There is joy there again now, where there wasn't much before. I feel the romance is rekindled.

(Happily, this coincides nicely with the sudden bumper crop of sweaters and clever outerwear I dream about casting on for Fall.)

In fact, in my very-first-of-the-year-FO afterglow, I have even gone and started another hat.

I'll be donating these, by the way, through the Knitters for Obama group on Ravelry.

Watch me now, hey! Knit! Knit!

(Because, you know, everyone punctuates a knitting reverie with a little shot of The Blues Brothers. Um, revamped for the occasion, of course.)

25 August 2008

22 August 2008

School Supplies!

Truly the most wonderful time of year.

Monsieur Jean-Claude, the French chickadee, has completely won my heart.
(In fact, maybe that's me, the one full of love who's standing right next to him.)

I love new binders, new pens, new paper, new folders. They are so full of promise. So full of hope.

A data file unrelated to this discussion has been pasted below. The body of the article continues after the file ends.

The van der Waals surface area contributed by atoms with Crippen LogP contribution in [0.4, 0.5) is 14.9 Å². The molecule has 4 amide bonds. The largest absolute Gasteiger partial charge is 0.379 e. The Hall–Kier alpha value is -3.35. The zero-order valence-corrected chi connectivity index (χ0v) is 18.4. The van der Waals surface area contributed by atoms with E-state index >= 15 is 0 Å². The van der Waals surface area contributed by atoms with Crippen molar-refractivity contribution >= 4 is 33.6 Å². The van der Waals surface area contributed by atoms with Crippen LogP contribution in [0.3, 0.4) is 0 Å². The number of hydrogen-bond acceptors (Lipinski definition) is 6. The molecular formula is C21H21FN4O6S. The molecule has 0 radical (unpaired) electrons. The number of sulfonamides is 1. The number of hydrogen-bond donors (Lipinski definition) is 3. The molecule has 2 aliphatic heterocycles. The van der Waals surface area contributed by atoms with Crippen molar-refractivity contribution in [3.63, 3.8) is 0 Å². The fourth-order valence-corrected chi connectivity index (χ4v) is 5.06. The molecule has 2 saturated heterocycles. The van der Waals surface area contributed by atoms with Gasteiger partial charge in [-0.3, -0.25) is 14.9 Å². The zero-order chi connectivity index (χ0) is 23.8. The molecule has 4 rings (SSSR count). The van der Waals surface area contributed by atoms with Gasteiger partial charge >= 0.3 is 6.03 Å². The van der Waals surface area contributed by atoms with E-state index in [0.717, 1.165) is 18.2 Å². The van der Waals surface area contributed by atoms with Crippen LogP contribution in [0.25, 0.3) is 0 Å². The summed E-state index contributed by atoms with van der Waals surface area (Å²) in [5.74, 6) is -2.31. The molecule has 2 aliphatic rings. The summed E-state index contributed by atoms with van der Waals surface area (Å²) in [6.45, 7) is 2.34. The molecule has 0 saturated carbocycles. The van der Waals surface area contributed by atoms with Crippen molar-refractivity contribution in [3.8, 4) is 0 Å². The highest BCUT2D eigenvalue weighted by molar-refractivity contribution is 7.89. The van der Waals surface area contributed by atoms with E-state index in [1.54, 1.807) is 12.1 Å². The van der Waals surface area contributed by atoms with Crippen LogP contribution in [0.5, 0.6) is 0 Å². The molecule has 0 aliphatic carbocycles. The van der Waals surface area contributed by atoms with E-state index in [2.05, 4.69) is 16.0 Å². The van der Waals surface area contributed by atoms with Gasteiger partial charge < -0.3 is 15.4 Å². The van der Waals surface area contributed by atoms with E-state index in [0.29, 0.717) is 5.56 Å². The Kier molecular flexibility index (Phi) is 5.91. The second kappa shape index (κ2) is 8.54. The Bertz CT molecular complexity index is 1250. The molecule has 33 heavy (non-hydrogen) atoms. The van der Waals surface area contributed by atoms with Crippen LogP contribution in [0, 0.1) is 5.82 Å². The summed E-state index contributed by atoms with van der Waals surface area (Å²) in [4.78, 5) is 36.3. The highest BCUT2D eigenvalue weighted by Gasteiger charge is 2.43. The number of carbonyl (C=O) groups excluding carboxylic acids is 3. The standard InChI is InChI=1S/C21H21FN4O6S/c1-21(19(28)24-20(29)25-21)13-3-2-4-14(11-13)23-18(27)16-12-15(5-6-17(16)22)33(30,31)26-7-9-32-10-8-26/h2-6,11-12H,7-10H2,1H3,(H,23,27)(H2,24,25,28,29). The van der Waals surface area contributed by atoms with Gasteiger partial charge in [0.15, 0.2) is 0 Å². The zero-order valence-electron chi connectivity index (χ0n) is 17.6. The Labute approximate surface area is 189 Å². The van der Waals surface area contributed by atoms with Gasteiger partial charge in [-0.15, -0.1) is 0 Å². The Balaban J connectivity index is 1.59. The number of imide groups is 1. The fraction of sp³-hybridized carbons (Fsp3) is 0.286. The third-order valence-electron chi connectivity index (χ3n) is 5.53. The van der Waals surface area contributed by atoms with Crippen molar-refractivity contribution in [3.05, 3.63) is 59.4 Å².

21 August 2008

Semicolons, Sociology, And A Little Bit Of A Soapbox

The semicolon debate rages.

I admit that I like the slant of this article: semicolon as nuance. Though I suppose it’s not really all that different a thought from the semicolon as meditation.

For being a punctuation mark that I have never previously read very much about or thought very much about, I discover that everything I learn makes me love it more. How much am I growing to love them? This entry marks the second time in mere months that I have written about the semicolon. And if you told me a year ago that this would ever be the case, I would have laughed openly. At you, dear, not with you.

I am warming to this thesis that the semicolon represents, in a way, the kind of life I aspire to: gentle, reflective, nuanced, connected. If in fact it is possible for a punctuation mark to become such a symbol.

I don’t want to come off as a fusty curmudgeon here, or a strict grammarian with a penchant for down time. I certainly fall victim to rushing; I get impatient and frantic and harried. There are times when I feel full of snark and very little circumstance. This is an ideal, a purpose, a horizon, if you will allow me to co-opt a Presidential phrase and a Stewart-ian analysis, that I am always headed toward.